Congress vs. Big Tech: Breaking Up Is Hard (and Stupid) to Do. Click here to know mor

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A lot of apparent things have proven to be problematic were encountered. This was when we watched the congressional testimony from the CEOs of Amazon, Apple, Facebook, and Google.

 

What was the shortcoming of the congressional testimony made?

One of the major shortcomings was that there are folks in Congress that likely shouldn’t be just there. The other shortcoming is that each company has got some serious issues they haven’t dealt with.
Though Apple seemed to have got through this pretty cleanly. However, at the same time, Arizona stepped up and took a decent shot at Apple. This was regarding throttling older iPhones. Also that they tended to drop Apple into the same mess everyone else.

Power Corrupts Prevailing

If you were to step back from the grilling, a common theme was an abuse of power. This position was highlighted differently in each of the companies:
Amazon — for aggressively abusing their selling partners, highlighting stories consistent with what I have also heard;
Apple — for abusing their app store vendors and allegedly using slave labor to build their devices;
Google — for taking the majority of ad revenue, putting the U.S. press at severe risk of failure, and for allegedly not complying even with their internal privacy directives; and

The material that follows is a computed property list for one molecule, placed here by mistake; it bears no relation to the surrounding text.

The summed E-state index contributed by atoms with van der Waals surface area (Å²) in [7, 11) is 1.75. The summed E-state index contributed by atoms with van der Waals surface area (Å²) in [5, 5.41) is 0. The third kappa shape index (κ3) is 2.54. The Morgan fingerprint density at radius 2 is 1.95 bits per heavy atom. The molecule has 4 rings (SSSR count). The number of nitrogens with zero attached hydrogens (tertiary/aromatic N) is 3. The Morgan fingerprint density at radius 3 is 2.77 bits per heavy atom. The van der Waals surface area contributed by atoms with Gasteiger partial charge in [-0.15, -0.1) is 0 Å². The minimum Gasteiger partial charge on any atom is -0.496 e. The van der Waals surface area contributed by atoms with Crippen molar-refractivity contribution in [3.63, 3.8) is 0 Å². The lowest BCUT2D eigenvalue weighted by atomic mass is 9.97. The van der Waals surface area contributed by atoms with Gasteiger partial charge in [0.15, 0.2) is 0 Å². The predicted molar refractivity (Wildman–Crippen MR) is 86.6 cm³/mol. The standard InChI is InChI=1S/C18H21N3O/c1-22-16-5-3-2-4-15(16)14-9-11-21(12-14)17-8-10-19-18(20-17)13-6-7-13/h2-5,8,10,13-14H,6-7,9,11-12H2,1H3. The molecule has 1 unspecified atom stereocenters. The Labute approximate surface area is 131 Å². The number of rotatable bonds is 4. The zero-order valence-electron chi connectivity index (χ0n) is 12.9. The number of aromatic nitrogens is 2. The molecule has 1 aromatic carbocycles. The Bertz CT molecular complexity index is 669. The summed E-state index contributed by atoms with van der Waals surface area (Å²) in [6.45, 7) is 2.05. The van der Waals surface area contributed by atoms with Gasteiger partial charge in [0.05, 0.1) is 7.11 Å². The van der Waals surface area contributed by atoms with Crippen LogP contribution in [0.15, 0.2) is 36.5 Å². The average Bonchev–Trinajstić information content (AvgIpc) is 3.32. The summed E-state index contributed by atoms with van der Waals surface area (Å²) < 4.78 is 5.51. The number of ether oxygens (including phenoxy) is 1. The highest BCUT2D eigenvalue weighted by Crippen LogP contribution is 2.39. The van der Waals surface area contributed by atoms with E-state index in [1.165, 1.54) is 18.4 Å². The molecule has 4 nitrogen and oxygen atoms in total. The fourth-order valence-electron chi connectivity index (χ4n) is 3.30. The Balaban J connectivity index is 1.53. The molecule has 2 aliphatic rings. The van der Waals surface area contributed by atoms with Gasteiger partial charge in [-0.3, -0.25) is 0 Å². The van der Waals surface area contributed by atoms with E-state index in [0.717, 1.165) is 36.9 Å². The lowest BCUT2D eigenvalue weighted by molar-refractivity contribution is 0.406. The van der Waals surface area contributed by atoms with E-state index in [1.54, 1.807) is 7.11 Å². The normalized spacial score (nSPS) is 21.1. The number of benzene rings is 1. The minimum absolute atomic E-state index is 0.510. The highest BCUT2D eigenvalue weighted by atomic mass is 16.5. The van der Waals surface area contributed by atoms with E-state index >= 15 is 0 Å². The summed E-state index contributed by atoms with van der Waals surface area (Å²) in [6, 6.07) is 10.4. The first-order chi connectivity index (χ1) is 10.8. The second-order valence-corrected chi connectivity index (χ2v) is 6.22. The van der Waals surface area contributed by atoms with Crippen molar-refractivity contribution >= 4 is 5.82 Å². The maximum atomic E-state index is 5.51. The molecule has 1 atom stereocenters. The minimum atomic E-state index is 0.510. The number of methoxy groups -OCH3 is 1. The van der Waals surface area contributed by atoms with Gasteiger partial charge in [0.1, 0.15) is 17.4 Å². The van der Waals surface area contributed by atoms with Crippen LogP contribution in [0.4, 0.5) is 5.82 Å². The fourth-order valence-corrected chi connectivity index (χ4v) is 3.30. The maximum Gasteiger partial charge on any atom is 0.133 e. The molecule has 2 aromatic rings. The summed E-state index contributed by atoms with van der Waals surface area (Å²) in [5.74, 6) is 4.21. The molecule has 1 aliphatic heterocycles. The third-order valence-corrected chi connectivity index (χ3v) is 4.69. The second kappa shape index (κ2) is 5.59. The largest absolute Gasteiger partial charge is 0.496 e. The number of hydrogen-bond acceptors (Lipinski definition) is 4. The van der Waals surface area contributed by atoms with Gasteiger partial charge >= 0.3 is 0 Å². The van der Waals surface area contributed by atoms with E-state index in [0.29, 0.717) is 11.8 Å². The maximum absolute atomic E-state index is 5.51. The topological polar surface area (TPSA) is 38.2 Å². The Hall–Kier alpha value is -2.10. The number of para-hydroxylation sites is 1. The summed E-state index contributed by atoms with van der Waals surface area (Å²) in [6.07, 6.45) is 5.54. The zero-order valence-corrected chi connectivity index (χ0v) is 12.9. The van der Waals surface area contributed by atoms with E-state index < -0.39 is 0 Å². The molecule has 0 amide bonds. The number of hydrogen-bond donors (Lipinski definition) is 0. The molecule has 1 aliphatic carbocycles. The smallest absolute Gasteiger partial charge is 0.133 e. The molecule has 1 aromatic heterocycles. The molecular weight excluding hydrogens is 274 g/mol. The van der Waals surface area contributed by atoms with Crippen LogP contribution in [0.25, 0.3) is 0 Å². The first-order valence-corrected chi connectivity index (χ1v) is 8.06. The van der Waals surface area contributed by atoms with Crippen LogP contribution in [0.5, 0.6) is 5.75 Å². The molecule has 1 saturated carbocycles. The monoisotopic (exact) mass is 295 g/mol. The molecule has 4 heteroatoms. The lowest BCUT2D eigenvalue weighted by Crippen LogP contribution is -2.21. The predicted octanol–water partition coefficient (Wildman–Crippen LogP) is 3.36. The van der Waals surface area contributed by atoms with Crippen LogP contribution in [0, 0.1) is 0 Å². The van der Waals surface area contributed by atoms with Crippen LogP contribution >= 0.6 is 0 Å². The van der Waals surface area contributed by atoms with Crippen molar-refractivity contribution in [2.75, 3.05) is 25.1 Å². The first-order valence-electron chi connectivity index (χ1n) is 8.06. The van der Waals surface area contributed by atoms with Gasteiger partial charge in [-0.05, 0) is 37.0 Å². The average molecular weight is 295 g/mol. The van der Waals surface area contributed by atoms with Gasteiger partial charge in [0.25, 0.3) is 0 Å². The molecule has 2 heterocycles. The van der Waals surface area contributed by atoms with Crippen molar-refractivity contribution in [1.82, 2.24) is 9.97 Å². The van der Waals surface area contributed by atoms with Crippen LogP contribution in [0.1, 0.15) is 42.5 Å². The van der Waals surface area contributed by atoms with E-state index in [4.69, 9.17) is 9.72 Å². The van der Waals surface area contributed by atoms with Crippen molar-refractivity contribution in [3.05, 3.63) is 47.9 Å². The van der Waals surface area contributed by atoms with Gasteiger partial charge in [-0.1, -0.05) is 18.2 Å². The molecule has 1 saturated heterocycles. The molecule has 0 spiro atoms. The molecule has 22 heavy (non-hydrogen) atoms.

Facebook — for buying up all of their competition and assuring none could emerge.

Breaking Up Isn’t Just Hard – It’s Dangerous

I’ve studied government responses to antitrust problems over the years, and generally, they do a different kind of damage.
For instance, the breakup of Standard Oil removed the U.S. as a leader in the petrochemical industry and replaced it with the oil cartels (mostly Arabian).
The breakup of RCA took consumer electronics and gave the industry to Japan. The consent decree with IBM critically weakened the company. It did eventually lead to the rise of Apple, Intel, and Microsoft, but it was a very close thing as Japan and England were clearly in the hunt for that industry.

Microsoft was able to recover from their consent decree as well. They suggested that if it is enforced, it can be a better way to deal with the problem and not pass the industry on to another country. But the decree has to be enforced, and the typical use of internal audit for this has proven problematic because that function, in most companies, has either declined or never been powerful enough in the first place.

Regardless of the approach, the effort has to go beyond the initial remedy and assure the

intended outcome. You can’t just kill a U.S. company and assume that other U.S. companies will benefit. We are in a world market, and other countries will step up and fund the emergence of competitors who will then take away the crippled company’s business and power.

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